“UNIX is UNIX isn’t it?” How many times have I heard that said? Well, no it isn’t actually, as most vendors have their own ways of configuring things like networking on their now highly evolved individual flavours of UNIX. Even Linux differs between distro.
Here’s a quick reference to where the default gateway is set. Don’t forget to restart networking. For more advanced routing, configure static routes (link at bottom of post).
Edit the /etc/defaultrouter file
Red Hat Linux
Edit the /etc/sysconfig/network file
Add line GATEWAY=192.168.0.1
Edit the /etc/network/interfaces file
Add line gateway 192.168.0.1
You’ll need to restart networking to make these changes take effect. This can generally be achieved with the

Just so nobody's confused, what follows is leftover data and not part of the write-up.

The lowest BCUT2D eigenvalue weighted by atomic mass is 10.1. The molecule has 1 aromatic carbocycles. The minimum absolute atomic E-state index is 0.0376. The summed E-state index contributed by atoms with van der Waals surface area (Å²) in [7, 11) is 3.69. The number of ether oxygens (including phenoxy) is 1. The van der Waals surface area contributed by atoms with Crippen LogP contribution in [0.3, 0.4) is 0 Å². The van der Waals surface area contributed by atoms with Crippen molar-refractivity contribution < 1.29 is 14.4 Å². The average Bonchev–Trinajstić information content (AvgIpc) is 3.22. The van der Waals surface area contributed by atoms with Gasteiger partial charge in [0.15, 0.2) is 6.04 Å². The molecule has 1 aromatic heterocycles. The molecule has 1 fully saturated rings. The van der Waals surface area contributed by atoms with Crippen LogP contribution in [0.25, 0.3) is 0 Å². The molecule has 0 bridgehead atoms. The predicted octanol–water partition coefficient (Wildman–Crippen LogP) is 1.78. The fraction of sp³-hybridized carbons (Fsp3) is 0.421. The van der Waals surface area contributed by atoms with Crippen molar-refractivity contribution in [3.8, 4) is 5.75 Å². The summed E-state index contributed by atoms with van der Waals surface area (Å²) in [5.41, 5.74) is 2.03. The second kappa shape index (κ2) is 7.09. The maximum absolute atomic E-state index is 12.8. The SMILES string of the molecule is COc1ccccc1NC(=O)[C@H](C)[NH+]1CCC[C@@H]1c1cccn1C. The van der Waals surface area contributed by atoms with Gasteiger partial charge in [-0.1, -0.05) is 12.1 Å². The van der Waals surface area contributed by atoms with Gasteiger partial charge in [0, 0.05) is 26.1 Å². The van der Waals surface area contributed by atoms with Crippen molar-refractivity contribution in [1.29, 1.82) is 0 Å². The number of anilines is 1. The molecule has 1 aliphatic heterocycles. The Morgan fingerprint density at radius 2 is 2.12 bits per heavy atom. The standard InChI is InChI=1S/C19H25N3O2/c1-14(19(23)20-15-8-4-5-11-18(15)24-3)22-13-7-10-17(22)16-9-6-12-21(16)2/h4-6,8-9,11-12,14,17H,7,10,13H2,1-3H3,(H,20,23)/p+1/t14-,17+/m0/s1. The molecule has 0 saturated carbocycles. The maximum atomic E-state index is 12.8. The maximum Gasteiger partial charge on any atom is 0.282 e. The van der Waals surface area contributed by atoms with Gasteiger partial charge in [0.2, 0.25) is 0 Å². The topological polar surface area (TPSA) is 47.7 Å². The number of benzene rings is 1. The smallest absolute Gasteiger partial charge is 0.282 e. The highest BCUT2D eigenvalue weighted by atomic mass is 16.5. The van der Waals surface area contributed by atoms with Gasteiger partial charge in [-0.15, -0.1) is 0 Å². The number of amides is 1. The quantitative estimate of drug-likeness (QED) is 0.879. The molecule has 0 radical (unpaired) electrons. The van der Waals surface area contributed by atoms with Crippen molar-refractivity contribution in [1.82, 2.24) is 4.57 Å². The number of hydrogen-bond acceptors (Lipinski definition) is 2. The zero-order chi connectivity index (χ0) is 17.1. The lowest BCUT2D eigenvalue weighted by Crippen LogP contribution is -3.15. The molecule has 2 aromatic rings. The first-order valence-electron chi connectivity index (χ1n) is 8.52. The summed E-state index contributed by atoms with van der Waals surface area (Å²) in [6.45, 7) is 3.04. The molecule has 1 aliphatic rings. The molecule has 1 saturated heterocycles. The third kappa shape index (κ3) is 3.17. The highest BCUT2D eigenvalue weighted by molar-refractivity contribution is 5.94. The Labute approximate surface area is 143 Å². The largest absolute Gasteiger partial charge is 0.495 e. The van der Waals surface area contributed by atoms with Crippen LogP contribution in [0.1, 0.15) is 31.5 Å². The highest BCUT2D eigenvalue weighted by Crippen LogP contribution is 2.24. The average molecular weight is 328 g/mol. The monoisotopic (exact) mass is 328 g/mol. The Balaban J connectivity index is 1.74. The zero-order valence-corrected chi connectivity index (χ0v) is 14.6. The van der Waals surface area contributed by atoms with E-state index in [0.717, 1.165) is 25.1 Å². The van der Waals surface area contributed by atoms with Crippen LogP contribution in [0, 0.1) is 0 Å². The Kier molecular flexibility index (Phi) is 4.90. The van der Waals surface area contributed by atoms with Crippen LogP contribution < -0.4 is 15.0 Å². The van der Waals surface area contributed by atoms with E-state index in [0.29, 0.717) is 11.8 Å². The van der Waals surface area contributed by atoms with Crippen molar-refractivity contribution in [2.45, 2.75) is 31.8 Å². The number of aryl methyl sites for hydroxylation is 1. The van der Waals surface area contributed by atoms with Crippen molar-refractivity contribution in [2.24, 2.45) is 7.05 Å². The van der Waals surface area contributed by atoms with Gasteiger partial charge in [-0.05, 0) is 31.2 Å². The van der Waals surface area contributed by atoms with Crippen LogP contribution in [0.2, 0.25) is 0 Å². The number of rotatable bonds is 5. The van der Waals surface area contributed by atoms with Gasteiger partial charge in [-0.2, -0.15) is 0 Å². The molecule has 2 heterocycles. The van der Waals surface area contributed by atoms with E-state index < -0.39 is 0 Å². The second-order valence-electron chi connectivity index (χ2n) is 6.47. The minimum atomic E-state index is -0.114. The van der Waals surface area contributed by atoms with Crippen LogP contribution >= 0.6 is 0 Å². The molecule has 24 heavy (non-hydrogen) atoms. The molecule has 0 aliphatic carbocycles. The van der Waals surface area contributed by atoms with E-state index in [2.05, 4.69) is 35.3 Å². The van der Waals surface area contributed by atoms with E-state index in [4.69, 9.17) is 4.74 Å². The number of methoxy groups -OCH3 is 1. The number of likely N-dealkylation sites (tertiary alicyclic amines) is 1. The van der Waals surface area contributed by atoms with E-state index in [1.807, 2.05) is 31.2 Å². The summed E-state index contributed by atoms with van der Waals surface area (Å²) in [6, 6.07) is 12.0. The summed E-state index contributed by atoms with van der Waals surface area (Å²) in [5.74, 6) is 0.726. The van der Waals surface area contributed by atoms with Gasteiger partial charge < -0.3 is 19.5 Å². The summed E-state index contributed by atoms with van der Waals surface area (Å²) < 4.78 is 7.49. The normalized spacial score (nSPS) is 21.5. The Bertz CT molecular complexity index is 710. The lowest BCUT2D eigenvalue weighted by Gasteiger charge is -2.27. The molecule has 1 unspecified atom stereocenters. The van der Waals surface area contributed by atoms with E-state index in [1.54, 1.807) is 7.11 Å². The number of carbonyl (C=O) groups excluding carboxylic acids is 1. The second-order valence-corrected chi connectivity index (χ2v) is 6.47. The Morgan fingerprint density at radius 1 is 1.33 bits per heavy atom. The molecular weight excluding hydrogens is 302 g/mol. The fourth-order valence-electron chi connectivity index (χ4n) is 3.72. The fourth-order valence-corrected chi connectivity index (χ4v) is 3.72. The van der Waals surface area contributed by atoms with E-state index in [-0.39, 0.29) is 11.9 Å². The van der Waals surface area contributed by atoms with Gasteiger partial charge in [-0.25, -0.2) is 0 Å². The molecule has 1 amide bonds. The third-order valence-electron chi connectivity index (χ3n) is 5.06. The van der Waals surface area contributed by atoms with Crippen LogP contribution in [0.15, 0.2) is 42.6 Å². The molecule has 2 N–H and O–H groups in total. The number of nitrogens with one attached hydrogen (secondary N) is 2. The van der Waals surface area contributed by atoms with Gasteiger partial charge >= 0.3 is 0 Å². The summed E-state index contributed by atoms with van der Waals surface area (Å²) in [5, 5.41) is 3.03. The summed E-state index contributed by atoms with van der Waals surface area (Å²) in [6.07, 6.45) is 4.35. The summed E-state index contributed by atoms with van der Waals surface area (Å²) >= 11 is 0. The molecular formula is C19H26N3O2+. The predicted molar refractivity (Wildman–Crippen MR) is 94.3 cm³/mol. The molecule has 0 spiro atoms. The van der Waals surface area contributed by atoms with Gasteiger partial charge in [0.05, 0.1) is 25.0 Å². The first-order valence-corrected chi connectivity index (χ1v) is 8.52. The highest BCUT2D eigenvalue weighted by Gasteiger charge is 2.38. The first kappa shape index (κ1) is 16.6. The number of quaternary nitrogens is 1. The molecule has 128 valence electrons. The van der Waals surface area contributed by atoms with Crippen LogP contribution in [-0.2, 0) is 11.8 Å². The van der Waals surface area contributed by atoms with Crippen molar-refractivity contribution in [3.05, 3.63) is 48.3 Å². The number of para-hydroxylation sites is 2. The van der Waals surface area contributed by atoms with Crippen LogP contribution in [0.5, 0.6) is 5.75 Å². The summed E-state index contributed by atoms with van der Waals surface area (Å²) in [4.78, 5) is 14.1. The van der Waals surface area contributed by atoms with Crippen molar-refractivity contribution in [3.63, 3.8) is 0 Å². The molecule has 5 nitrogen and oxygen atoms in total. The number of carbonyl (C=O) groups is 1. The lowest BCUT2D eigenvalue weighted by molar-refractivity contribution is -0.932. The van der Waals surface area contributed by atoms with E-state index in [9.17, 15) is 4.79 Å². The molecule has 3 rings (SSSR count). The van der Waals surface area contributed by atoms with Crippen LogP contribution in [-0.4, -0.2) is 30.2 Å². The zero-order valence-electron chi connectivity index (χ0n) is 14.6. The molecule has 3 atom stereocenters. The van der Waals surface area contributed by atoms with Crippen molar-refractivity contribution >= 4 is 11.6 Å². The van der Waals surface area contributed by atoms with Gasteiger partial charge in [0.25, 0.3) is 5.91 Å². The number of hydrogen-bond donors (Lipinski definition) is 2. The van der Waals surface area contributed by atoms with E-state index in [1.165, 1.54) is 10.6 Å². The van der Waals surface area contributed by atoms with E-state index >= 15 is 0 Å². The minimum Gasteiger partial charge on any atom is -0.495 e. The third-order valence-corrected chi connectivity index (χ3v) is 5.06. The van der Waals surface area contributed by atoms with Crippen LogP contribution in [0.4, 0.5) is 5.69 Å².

AIX: Performed within smitty mktcpip
HPUX: /etc/init.d/net restart
Solaris: svcadm restart physical
RedHat: /etc/init.d/network restart or service network restart
Debian/Ubuntu: /etc/init.d/networking restart
Configuring Static Routes in multi-homed systems.
For more advanced networking with systems containing multiple NICs connecting to multiple VLANs and subnetworks, you’ll need to configure static routes to effectively send the data destined for a machine in such-and-such a network out through the correct NIC. More can be found on this here…